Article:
The coding frame is a classification scheme that offers a numerical score for every possible answer to an item (see Sample 4.2 on page 100). The minimum number of categories is two, as with yes/no questions or gender data: 'Yes' and 'male' are usually coded '1,' whereas 'No' and 'female' are coded '2.' For some open-ended questions (e.g., What foreign languages have you learned in the past?) the coding frame can have many more categories - in fact, as many as the number of different answers in all the questionnaires. With such items the coding frame is continuously extended, with every new language mentioned by the respondents being assigned a new number.
The coding frame of eveiy item will need to have a special category for cases when no answer has been given (e.g., because someone overlooked the item or intentionally avoided it) - such missing data are often coded '9' or '99' (rather than '0,' which can be confused with several other meanings).
With closed-ended items the coding frame is usually very straightforward: each pre-determined response option is assigned a number (e.g., 'strongly disagree' = 1, 'disagree' = 2, 'neutral' = 3, 'agree' = 4, 'strongly agree' = 5). The coding of open-ended items, however, often goes beyond mechanical conversion and requires a certain amount of subjective interpretation and summary on the part of the coder. Here the task is to condense the detailed information contained in the responses into a limited number of categories; thus, the assigned codes can be seen as shorthand symbols standing for the longer replies (Jolliffe, 1986). Ongoing decisions will need to be made about whether to label two similar but not completely identical responses as the same or whether to mark the difference somehow. For example, if the question concerns preferences for Sunday afternoon leisure activities, it is up to the coder to decide whether 'walking the dog' and 'going for a walk' should be marked the same or not.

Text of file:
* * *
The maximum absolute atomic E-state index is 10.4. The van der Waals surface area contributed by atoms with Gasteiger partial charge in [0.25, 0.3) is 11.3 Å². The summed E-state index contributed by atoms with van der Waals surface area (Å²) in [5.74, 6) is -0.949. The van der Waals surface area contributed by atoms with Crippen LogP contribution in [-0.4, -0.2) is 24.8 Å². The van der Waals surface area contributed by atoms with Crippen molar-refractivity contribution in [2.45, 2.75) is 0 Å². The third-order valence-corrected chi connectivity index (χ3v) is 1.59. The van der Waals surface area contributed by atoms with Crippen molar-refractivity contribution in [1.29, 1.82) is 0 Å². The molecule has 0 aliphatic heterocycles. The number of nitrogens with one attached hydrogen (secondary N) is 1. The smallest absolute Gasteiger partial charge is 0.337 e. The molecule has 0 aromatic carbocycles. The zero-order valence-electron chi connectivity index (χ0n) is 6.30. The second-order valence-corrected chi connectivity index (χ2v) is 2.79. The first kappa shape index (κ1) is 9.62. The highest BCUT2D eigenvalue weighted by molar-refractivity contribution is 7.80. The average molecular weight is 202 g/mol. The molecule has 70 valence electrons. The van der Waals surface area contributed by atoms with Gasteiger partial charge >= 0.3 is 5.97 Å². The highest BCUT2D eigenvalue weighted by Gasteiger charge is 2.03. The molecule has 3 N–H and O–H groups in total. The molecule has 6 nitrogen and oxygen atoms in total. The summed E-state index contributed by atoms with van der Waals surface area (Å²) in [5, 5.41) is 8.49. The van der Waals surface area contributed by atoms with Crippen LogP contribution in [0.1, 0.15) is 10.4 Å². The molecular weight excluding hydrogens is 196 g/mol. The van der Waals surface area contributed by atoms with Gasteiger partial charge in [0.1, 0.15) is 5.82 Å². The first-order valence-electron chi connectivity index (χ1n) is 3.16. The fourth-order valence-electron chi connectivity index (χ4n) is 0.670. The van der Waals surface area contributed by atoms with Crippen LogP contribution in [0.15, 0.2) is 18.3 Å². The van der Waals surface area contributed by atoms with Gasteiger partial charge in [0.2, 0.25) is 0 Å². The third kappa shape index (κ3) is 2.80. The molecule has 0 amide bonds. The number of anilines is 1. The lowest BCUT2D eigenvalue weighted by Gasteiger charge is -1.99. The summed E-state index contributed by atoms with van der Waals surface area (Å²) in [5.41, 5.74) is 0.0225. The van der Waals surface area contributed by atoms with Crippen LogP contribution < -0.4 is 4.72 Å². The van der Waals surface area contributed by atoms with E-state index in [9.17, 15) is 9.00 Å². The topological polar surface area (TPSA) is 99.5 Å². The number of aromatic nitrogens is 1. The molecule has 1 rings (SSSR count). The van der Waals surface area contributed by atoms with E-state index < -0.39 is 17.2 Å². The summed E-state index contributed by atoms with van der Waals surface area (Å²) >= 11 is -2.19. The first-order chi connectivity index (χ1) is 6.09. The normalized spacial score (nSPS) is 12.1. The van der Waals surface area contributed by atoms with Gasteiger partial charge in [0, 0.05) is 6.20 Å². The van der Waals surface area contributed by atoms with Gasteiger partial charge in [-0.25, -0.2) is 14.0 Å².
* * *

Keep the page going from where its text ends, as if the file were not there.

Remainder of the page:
Finally, depending on the actual method used to enter the questionnaire data into a computer file, the coding frame may also contain, for each item, a specification of where the information will reside within a computer record (Wilson & McClean, 1994) - this point will be discussed in Section 4.2.
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